Has my friend been let down by her pregnancy care team?(5 Posts)
My poor friend. She lost a baby on xmas eve, the wee mite had died at 7 weeks and she miscarried at 11. Not long after she fell pregnant again, but not long into the pregnancy she started bleeding. She has been looked after by what she called the "early pregnancy unit" and had frequent scans especially when the bleeding became heavy. Was told the baby was developing well, but that the bleeding was worrying but under control. I am assuming that she has just been transferred to the "normal" midwifery team. She told me that her midwife didnt want to even examine her, and asked her if she had seen a "doctor" yet. I don't think she had, so this woman (my friend said she was horrible, but i suspect she was just following protocol) refused to do any more with her until she had been seen by a consultant.
It sadly has transpired that the bleed in the uterus had caused a problem that led to too little fluid around the baby and that had affected his lung development. She had to give birth to him at 20 weeks - his funeral is next week
I can't help but wonder if this shouldn't have been picked up before? Why hadn't she seen a consultant, why was she just sent home, signed off work but has a lively 4 year old to look after. I didn't say anything to my friend because i guess the outcome would have been the same, but what breaks my heart is the fact that she has carried this baby for so long, got really attached to him and was starting to think that actually, things might be ok.
All along i have been a bit about the fact that she has been just left to "see how things develop". I can't shift this nagging feeling that a lot of heartbreak could have been spared (i know that miscarriage at any stage is tragic) but my friend had to give birth to her dead baby and that will stay with her forever.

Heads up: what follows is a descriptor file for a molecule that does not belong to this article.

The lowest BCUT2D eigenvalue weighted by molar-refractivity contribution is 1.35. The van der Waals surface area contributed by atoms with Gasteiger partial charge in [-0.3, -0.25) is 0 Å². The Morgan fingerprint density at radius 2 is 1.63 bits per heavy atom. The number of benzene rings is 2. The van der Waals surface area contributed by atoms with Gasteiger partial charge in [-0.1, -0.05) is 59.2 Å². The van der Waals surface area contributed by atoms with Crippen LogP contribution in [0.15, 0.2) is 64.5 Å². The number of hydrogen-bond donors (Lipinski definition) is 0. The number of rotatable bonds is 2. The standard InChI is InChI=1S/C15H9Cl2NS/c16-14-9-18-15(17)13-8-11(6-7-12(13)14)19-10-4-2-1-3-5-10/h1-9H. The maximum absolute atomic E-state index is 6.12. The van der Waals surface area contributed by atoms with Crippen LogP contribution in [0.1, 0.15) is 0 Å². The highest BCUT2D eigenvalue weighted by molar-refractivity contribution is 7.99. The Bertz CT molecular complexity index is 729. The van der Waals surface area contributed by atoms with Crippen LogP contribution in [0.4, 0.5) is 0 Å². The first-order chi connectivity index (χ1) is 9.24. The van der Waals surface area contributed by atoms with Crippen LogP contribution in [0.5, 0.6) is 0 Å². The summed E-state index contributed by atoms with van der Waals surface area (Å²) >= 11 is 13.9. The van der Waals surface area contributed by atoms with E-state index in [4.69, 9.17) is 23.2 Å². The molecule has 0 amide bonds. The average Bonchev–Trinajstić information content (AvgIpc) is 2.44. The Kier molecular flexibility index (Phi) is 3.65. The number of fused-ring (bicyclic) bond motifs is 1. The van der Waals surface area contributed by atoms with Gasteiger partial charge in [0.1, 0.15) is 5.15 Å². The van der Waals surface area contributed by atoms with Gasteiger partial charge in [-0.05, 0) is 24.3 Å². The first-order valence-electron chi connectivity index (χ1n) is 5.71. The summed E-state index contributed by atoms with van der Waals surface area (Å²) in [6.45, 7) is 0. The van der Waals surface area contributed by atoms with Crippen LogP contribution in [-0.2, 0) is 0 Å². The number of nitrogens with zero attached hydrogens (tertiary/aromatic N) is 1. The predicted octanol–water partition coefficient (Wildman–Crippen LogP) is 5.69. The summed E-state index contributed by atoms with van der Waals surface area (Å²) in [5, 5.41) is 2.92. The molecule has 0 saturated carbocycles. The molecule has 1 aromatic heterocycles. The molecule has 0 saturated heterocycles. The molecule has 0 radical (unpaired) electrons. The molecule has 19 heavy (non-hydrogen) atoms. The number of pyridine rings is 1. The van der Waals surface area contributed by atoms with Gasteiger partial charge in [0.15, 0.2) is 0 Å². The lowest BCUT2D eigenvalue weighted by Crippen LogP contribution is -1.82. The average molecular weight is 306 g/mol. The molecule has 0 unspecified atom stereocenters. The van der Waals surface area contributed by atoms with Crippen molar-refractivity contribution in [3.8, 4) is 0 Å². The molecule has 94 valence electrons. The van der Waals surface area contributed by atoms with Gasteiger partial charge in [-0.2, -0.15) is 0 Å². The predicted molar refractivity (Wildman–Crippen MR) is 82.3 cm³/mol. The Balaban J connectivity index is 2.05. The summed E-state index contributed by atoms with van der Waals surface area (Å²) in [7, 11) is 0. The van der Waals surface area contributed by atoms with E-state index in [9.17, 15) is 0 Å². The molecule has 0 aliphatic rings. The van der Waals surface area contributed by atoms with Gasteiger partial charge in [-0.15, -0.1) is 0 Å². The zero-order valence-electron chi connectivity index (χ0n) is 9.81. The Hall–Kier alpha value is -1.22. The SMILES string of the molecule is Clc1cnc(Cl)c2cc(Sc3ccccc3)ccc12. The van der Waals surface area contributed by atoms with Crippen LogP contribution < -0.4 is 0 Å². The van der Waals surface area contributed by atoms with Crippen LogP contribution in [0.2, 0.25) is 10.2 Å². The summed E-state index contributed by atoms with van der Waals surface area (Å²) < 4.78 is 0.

I wont voice my opinions to my friend of course, as whats the point but i can't help but wonder.
It is really sad and I'm sorry for your friend, but even with high risk pregnancies it's rare for consultants to bother seeing women till 16 weeks at the earliest because so many babies are lost before this time and there's not a lot that can be done about it because in a lot of cases it's genetic.
I've had two miscarriages, in retrospect and after a few years, I can understand that there was nothing that anyone could have done and while it would have been nice for the staff at the various hospitals and GP surgeries to have taken a bit more time, I can see it's better they spend an extra five minutes checking the mum to be who's baby they can save, than looking after me because nothing could be done to change anything
I am sorry for your losses too wmmc. What you say makes sense.
My friend wants to try again, i am hoping she lets her body recover a little first. Apparently the miscarraiges were unrelated and she does have a child already, so hopefully she will have a happy ending one day.
There's a book called 'Miscarriage, the good news' which might help her - it explains why they happen and is quite encouraging about outcomes.
I think the hardest thing is though when your miscarriage is when you already have a child, you know the love you feel and the joy a child brings and so you've lost a real tangible person rather than just a potential baby.
Thanks for that - i will suggest it to my friend. I just feel so unable to help or empathise, i can't imagine what she is going through, I can, but i can't - iyswim. My DP says i shouldnt "interfere", but i didn't want to be one of those friends who "disappear" when something like this happens simply because i feel a bit rubbish about how to deal with it.
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